Impressionistic as ever, the so-called "new paradigm" economists promptly decided that the crash was an "over-reaction". There are none so blind as they that will not see! They argued that since only 4 per cent of US exports go to Indonesia, Thailand, Malaysia and the Philippines, the damage would be negligible. The only reason for the crash was that the stock market was over-valued. "It doesn't take much to derail a market that has gone to the moon" said Stephen Roach, chief global economist of Morgan Stanley Dean Witter. (Time magazine, 10/11/97.)

Wall Street decided that the crash was "a market event" that is, something exclusively caused by the over-valuation of shares and nothing to do with the "real economy". Now it is quite true that the mania for buying and selling shares has a dynamic of its own, separate and apart from the real economy. However it is not true that the two things are entirely separate and that one cannot and does not affect the other. Worries about the state of the real economy, under certain conditions, can translate themselves into panic buying or selling on the stock market. Thus, in a perverse logic, when unemployment falls in the USA, shares also fall. This fact is, in itself, a striking confirmation of the fact that the interests of the workers and capitalists are completely antagonistic. News of more jobs is manifestly good for the workers and unemployed, but is taken as bad news by the owners of shares, concerned that less unemployment will lead to upward pressure on wages and (allegedly) prices. The converse is also true. While not every stock market crisis leads to a slump, under certain circumstances, the one can lead (with the delay of a few months) to the other. We will elaborate on this later.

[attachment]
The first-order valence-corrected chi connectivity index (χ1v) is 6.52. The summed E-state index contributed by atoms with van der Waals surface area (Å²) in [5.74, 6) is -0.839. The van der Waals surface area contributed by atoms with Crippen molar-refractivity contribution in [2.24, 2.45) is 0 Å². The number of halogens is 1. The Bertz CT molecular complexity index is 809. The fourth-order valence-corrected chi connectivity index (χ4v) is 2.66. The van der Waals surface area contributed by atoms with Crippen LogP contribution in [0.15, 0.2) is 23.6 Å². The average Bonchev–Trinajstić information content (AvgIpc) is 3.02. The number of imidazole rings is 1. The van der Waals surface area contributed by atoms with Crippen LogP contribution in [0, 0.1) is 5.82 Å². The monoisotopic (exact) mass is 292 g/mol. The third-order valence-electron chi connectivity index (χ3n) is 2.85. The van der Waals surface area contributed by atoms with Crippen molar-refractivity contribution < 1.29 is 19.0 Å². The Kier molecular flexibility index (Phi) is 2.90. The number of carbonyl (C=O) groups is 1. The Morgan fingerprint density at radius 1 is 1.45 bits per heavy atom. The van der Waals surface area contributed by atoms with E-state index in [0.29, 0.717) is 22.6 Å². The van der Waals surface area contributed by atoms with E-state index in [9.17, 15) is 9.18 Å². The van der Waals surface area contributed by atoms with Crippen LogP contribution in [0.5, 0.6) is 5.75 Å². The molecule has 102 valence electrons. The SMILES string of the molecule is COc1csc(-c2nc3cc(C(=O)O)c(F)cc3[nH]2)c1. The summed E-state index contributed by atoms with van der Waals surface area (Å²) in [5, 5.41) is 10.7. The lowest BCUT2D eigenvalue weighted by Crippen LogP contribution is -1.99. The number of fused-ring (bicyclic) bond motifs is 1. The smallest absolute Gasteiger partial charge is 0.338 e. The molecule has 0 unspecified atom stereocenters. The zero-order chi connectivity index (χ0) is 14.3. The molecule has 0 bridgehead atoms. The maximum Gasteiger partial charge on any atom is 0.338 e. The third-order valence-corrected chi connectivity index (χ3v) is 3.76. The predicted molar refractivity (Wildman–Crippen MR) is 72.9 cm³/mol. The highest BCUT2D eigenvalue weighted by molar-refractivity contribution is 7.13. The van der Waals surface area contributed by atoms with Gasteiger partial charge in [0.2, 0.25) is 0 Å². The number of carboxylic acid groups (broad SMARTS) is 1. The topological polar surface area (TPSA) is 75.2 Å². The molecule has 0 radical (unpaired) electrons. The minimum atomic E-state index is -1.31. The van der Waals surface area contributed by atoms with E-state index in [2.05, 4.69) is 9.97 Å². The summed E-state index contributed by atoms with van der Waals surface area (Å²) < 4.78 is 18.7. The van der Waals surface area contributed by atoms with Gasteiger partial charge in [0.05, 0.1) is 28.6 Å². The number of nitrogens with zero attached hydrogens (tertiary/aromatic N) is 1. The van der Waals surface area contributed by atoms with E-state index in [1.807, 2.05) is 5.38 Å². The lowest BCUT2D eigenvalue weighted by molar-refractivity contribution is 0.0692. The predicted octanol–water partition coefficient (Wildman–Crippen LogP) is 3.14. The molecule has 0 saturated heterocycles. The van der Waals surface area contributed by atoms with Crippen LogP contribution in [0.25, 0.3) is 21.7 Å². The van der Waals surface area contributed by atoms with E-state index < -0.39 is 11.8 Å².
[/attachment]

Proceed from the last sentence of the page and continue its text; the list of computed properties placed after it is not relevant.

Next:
After the initial shock, the capitalists recovered their nerves. On all sides we read reassuring statements. President Clinton reminds us that "the fundamentals of the US economy are sound." "There is no reason to think the US stock market is going to be a bear market" says economist Allen Sinai at Primark Decision Economics, "The US economy is not going to be knocked down by a crisis in Asia." And last but not least Alan Greenspan, the same man who warned twelve months ago against the "irrational exuberance" of the stock market, hastened to soothe the jangling nerves on Wall Street: "Our economy has enjoyed a lengthy period of good economic growth, linked, not co-incidentally, to damped inflation. The Federal Reserve is dedicated to contributing as best it can to prolonging this performance."

It is interesting to compare this comforting observations with the speeches made by all the bourgeois politicians and economists before, during and even after the Great Wall Street Crash of 1929: